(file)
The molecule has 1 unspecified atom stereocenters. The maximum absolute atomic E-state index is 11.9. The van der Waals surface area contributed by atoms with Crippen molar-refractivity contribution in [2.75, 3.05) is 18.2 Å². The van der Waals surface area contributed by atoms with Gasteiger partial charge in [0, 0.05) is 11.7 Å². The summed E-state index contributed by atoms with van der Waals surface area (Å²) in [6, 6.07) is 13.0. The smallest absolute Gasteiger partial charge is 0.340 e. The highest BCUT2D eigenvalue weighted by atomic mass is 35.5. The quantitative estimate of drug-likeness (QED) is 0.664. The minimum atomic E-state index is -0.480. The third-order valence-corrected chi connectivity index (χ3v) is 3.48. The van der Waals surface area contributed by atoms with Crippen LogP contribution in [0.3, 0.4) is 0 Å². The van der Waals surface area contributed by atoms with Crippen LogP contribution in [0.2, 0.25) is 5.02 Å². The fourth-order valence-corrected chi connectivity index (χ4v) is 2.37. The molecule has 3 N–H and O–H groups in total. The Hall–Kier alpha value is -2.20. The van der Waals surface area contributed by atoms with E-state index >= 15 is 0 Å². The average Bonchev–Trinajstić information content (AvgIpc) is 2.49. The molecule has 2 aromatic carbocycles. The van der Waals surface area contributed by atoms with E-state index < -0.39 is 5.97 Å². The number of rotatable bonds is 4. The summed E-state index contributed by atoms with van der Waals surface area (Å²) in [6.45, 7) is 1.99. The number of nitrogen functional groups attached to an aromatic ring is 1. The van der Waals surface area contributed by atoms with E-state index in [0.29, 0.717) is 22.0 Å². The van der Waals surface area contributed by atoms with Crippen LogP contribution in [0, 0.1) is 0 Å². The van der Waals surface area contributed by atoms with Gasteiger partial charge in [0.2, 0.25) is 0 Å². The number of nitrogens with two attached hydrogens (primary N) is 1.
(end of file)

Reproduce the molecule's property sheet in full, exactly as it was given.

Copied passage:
The molecule has 1 unspecified atom stereocenters. The maximum absolute atomic E-state index is 11.9. The van der Waals surface area contributed by atoms with Crippen molar-refractivity contribution in [2.75, 3.05) is 18.2 Å². The van der Waals surface area contributed by atoms with Gasteiger partial charge in [0, 0.05) is 11.7 Å². The summed E-state index contributed by atoms with van der Waals surface area (Å²) in [6, 6.07) is 13.0. The smallest absolute Gasteiger partial charge is 0.340 e. The highest BCUT2D eigenvalue weighted by atomic mass is 35.5. The quantitative estimate of drug-likeness (QED) is 0.664. The minimum atomic E-state index is -0.480. The third-order valence-corrected chi connectivity index (χ3v) is 3.48. The van der Waals surface area contributed by atoms with Crippen LogP contribution in [0.3, 0.4) is 0 Å². The van der Waals surface area contributed by atoms with Crippen LogP contribution in [0.2, 0.25) is 5.02 Å². The fourth-order valence-corrected chi connectivity index (χ4v) is 2.37. The molecule has 3 N–H and O–H groups in total. The Hall–Kier alpha value is -2.20. The van der Waals surface area contributed by atoms with E-state index >= 15 is 0 Å². The average Bonchev–Trinajstić information content (AvgIpc) is 2.49. The molecule has 2 aromatic carbocycles. The van der Waals surface area contributed by atoms with E-state index < -0.39 is 5.97 Å². The number of rotatable bonds is 4. The summed E-state index contributed by atoms with van der Waals surface area (Å²) in [6.45, 7) is 1.99. The number of nitrogen functional groups attached to an aromatic ring is 1. The van der Waals surface area contributed by atoms with E-state index in [0.29, 0.717) is 22.0 Å². The van der Waals surface area contributed by atoms with Crippen LogP contribution in [0, 0.1) is 0 Å². The van der Waals surface area contributed by atoms with Gasteiger partial charge in [0.2, 0.25) is 0 Å². The number of nitrogens with two attached hydrogens (primary N) is 1.